Anyway, by the time we got to Idlewild Airport in New York City we were the best of friends and made plans to record an album together which turned out to be the greatest album that Jimmy had ever recorded which we still sell at Steel Guitar Nashville under the name of The Masters Collection.

Jimmy’s playing on E9th neck is as strange and soulful as can be imagined. He never makes a mistake and plays some of the most interesting harmonies that most people would say “That just plain won’t work.” However, Jimmy makes it work and work well. Jimmy’s dexterity with a volume pedal is part of his style.

Jimmy always played in perfect tune, but yet seldom would you ever catch him tuning. He could play the rattiest, most miserable, worn out old Sho-Bud with more soul than anyone would ever believe possible. If you went to have lunch with Jimmy and asked him where he’d like to go, he’d always say, “Whatever you can afford.”

Some of the great tunes that I remember him doing were Pick Me Up On Your Way Down, I Love You Because, and about anything Ray Price did in that era. However, he did a tune with Willie Nelson called I Let My Mind Wander that I think was one of the most beautiful, typical Jimmy Day instrumental solos I have ever heard.

For much of his career he played blue Sho-Bud guitars and then closed out his life playing a beautiful blue birdseye maple Mullen guitar. No matter what guitar he played, he got a very strange, unique tone. I’m sure you can tell that I miss him very much. I’m sorry that we didn’t get to do the last instrumental album together that we had planned.

Jimmy Day, the standard of country E9th players, the inspiration to John Hughey, some of Buddy Emmons style, myself and thousands of others that have been blessed by hearing his beautiful and strange style of playing.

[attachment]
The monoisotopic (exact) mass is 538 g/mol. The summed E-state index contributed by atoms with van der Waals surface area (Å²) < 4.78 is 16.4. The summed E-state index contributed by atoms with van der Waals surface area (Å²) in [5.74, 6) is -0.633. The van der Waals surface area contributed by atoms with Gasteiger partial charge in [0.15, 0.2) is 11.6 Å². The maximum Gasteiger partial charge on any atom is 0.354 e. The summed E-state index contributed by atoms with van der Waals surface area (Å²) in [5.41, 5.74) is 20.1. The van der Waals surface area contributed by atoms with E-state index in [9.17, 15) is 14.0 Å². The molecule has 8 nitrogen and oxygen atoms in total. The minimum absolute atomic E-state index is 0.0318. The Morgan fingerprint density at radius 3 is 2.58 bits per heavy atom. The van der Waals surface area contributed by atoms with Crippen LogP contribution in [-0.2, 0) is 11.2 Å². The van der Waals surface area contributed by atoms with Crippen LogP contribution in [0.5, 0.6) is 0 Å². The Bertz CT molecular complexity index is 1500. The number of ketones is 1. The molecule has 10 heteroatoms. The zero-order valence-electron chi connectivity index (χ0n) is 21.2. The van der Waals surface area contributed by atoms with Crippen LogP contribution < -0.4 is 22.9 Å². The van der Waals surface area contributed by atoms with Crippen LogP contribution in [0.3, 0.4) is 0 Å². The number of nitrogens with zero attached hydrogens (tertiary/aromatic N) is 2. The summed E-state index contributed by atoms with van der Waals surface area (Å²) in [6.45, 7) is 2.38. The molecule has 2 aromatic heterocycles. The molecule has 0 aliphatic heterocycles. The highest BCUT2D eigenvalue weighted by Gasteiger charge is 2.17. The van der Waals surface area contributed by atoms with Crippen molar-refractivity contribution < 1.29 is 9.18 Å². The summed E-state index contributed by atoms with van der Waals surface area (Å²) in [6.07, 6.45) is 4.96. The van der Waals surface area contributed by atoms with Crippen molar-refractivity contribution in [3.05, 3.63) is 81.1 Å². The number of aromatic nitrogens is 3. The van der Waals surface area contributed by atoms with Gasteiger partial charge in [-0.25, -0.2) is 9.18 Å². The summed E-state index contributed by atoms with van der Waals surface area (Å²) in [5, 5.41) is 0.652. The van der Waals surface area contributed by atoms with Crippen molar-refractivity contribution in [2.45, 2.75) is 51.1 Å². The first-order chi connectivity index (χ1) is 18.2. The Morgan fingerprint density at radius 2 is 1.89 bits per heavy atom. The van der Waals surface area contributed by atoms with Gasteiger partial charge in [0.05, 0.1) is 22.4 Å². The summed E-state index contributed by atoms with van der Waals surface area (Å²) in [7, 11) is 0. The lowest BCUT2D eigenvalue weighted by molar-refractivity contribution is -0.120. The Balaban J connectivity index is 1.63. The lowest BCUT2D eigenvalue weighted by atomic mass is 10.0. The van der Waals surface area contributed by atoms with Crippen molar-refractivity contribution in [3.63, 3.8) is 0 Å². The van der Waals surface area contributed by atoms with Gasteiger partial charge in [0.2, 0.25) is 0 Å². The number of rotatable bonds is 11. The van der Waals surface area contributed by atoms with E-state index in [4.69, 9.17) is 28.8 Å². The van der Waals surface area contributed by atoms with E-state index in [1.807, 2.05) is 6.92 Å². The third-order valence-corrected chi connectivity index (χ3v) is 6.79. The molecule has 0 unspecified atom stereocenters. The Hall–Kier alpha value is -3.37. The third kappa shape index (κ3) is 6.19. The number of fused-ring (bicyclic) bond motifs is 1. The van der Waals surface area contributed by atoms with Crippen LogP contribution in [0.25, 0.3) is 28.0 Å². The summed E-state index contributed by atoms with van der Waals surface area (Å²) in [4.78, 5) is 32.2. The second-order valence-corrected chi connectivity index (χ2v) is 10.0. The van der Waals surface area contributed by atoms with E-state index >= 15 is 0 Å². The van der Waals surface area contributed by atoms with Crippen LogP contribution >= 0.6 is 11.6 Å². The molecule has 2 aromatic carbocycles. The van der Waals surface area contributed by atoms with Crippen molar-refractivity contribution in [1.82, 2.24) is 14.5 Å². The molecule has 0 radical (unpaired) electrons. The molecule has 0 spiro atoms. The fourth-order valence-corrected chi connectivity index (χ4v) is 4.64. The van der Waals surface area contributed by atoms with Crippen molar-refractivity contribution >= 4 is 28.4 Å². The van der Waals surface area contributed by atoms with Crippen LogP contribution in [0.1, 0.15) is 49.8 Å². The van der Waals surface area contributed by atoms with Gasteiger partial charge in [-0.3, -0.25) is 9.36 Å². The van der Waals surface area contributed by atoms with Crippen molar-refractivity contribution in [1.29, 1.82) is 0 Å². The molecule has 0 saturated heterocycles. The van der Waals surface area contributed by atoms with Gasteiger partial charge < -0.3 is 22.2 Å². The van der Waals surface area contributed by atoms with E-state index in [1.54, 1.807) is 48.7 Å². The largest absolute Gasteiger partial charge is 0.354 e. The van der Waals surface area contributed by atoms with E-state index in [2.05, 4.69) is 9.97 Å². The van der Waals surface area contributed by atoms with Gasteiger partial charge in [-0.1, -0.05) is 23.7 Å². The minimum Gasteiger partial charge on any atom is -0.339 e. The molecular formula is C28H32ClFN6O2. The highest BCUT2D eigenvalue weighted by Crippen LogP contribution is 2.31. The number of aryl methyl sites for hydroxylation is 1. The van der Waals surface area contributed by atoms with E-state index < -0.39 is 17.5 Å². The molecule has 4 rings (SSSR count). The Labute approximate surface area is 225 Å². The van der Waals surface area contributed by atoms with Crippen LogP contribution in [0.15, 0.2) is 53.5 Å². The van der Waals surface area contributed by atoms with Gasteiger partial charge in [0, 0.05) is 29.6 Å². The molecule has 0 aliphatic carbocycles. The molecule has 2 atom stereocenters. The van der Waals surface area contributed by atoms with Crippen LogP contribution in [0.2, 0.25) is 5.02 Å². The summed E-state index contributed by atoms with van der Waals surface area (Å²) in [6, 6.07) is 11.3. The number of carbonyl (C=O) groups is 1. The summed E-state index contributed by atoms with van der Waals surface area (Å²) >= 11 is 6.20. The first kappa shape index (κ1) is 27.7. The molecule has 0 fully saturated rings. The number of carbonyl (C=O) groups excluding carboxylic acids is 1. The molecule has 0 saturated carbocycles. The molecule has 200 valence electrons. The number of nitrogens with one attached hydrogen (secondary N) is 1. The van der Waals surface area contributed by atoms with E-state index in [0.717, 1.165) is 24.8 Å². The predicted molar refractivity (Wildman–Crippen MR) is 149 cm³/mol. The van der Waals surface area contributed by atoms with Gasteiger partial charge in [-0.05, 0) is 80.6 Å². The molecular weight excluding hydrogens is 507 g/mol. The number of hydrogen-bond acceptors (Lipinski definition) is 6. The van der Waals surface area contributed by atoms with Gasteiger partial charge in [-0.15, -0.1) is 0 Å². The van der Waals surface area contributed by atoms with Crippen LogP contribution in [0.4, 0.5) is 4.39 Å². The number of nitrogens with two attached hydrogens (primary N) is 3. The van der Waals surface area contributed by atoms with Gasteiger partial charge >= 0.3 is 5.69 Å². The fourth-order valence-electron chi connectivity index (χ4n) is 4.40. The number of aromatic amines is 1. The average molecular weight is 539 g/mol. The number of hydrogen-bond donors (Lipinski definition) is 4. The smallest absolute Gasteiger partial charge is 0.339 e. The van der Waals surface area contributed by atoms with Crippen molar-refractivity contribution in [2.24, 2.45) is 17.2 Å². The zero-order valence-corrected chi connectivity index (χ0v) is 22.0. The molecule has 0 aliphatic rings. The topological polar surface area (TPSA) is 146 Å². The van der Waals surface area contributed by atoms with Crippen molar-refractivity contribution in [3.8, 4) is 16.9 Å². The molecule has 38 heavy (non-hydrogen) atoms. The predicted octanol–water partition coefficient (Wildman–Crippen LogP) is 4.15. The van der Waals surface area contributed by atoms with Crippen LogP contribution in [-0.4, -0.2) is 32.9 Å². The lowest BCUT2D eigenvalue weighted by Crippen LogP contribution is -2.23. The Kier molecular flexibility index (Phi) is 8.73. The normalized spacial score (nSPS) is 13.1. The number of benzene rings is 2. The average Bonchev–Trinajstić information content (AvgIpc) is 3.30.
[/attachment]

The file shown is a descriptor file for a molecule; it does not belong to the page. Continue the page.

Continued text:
Check out our monthly specials at www.steelguitar.net/monthlyspecials.html and we’ll try to save you a lot of money.

The friend to all bar holders,
Bobbe Seymour
www.steelguitar.net
sales@steelguitar.net
www.youtube.com/bobbeseymour

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3 Responses to Remembering Jimmy Day

  1. Bill Engelhart says:

    Thank you for this website. I greatly admire all of the Steel Players over the years. as someone once put it very eloquently. The Pedal Steel is the voice of the “Angels”! I had the great fortune to see Jimmy Day play one of his last shows with Ray Price at Wisconsin Dells just north of Madison, WI where I live. This was just before Jimmy passed away. As you know, Ray Price was the “standard” when it came to how a country music singer should present himself. Jimmy Day exuded the same level of class that Ray did. Both dressed in grey suit with shirt and tie. Ray was always my personal favorite. Jimmy Day ranked near the top as well. Thank you for this tribute.

  2. Art Beard says:

    Thank you for the story, i am lucky enoigh to have what is believed to be the Sho-Bud amp found in Jimmies bedroom closet after he died. I treasue it and the GREAT music he made.

  3. Marvin Pringle says:

    I was fortunate to have been a high school classmate of Jimmy’s in Glenmora, Louisiana and to have played music with him several times. Many years later I saw Jimmy with Willie in Roswell, New Mexico . Jimmy is always close in my thoughts. He was a special and talented person and I constantly remember him not so much as a musician, and he was a gifted one, but as a person who achieved his goals in life.